The title character of “Albert Nobbs” is described as “the strangest an I ever met,” which makes sense because he’s actually a woman. Glenn Close, in an Academy Award nominated role, plays a woman who escaped a life of poverty by dressing as a man and taking a job at Morrison’s Hotel in 19th century Dublin.
When Albert meets the house painter Hubert Page (Janet McTeer), another woman living in drag and married to a woman, he is encouraged to escape the shackles of conservative Ireland and live a happy life. Her fatal attraction is Helen () a young maid who has eyes for the handsome new handy-man Joe Macken (Aaron Johnson).
Close played the part of the fastidious butler Nobbs on stage thirty years ago and one can only imagine that the intervening years have deepened the performance. She embodies not only the physicality of the man, but the spirit as well. It’s a stunner of a performance, equally ingrained with repression, gentleness and secrecy.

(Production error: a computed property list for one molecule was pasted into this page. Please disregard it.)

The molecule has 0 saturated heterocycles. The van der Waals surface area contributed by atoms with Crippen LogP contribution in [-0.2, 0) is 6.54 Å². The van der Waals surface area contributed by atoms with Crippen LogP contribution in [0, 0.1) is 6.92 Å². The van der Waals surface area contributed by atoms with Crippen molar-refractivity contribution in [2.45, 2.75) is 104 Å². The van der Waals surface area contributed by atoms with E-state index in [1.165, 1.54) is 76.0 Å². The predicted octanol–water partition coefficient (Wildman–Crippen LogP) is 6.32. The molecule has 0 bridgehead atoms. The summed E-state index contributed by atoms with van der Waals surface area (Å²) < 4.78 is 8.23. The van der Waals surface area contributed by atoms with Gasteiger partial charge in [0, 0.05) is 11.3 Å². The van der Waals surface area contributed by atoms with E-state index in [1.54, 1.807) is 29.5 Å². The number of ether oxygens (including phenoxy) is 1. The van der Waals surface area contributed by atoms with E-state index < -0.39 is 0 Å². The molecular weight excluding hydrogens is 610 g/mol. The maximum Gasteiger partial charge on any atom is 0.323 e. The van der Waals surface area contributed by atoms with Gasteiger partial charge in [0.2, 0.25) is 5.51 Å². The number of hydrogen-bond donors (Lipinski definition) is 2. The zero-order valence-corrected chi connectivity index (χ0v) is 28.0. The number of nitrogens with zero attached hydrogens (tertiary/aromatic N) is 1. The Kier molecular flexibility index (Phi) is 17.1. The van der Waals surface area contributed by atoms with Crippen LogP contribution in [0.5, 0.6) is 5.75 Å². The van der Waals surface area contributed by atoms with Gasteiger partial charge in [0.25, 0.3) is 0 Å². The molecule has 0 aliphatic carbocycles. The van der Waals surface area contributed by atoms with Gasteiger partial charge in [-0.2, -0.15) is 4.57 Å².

Unfortunately the towering performances from Close and McTeer are blunted somewhat by a script that isn’t as interesting as the character study that is at the center of it.
It stumbles when it tries to address the larger issue of female poverty in a male dominated society and simply takes too long to make any point at all.
“Albert Nobbs” is a noble failure, a movie with great performances that wants to be important, but is done in by a shallow script.
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